Orientation and Training
Food and Drug Administration
It is important that judicious attention to detail occur in the handling of complaint/tampering samples in order to maintain sample integrity and avoid overlooking or damaging evidence. Carefully document chain of custody and storage conditions. Preserve as much suspect material as possible and preserve forensic evidence. Unless otherwise notified by submitting officials, protect fingerprint evidence by wearing cloth gloves over vinyl gloves or latex gloves and using tongs or forceps for handling the sample on edges, seams, and corners (i.e., away from potential fingerprint regions). As much of the packaging and product as possible should be left undisturbed. It is imperative to document every step of the examination and every observation in writing as well as by photodocumentation (film or digital photography or imaging).
(Important!) Obtain a gross sample weight, (liquid or solid) before proceeding with the analysis. The sample may be weighed in the original container and the container weight subtracted later, if needed. The weight/volume may be needed for comparison to control samples, to determine the amount of product remaining, or to substantiate the amount consumed, etc.
Only one suspect sample should be processed at a time. A clean, new piece of evidence paper (roll paper, butcher paper, etc.) with the sample identification on one corner should be placed at the examination site. If the sample examination did not cause visible particles or residues to fall onto the paper, the paper can be discarded before proceeding with the analysis of other samples. If particles or residues are observed, fold and retain the paper with the sample.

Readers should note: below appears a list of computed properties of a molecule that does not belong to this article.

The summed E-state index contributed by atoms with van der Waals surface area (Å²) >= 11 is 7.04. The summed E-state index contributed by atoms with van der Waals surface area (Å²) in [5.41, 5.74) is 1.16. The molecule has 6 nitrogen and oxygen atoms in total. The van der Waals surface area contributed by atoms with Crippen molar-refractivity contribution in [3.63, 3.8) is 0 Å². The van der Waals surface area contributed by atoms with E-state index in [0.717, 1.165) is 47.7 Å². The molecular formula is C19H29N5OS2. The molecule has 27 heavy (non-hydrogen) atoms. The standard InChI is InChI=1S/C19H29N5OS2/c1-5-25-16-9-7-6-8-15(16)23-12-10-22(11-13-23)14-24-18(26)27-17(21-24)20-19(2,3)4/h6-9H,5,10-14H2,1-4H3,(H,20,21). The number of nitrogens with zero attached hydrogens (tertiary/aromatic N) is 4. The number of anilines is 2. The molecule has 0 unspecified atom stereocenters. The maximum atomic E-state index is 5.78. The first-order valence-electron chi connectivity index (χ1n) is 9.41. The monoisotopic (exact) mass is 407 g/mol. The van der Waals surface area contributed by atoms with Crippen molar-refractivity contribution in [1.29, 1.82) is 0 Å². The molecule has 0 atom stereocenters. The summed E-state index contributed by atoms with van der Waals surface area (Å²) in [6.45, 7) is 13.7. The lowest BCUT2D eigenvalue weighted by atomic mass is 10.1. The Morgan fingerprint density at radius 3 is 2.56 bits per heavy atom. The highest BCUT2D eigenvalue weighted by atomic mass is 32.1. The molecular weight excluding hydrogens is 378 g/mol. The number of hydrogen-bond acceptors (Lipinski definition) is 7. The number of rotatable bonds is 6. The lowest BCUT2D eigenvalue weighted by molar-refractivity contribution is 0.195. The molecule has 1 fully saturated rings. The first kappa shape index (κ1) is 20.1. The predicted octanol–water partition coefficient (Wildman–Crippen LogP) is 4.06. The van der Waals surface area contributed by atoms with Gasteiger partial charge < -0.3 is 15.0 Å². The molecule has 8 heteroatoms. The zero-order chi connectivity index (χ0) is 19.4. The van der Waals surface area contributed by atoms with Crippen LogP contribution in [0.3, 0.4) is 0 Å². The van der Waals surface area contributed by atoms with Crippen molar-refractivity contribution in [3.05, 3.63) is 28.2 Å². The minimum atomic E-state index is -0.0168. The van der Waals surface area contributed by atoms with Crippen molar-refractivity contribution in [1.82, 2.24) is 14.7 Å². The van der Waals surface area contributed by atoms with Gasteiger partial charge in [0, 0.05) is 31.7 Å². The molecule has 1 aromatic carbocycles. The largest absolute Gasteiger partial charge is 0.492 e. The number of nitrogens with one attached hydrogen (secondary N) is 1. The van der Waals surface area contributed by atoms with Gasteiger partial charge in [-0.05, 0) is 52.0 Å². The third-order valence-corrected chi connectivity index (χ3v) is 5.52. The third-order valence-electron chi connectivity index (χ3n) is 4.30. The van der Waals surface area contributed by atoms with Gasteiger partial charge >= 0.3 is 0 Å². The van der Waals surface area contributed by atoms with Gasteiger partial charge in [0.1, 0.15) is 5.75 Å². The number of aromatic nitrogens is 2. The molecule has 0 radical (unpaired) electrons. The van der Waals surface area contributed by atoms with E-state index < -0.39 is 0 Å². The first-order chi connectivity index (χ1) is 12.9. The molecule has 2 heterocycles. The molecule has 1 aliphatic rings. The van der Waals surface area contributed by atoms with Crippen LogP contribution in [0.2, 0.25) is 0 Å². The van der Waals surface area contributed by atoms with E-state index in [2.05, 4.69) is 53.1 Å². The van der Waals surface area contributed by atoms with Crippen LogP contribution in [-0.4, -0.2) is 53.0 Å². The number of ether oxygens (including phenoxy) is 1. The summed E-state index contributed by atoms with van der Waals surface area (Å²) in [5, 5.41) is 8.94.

Intact suspect sample cartons, boxes, bags, plastic film covers, etc. should be opened in a region that is not suspected as being the site of entry. Avoid opening along manufacturer seams or seals. Record and document any observations and sample treatment used in the examination of suspect samples.
Perform a thorough non-destructive physical examination (see Section 14.7) before proceeding to chemical analysis (Section 14.8). There may be a point where it is best to stop the examination and refer the sample to another law enforcement agency/lab with more familiarity with forensic techniques for some analyses such as lifting of fingerprints, matching glues, identifying particles in situ, etc. Any suspicious findings should immediately be discussed with lab management to determine a best course of action.
When sampling any portion of the suspect sample for analysis, use as little sample as possible to conserve the sample for confirmatory analysis or further tests that may need to be run by other specially equipped laboratories such as the Forensic Chemistry Center. Assure that the condition of the sample has been well documented before sampling. Ordinarily, the sample should not be homogenized. For example, if the sample consists of a liquid in a bottle with some particulate on the bottom, remove a portion of the liquid and remove a portion of the particulate and analyze them separately.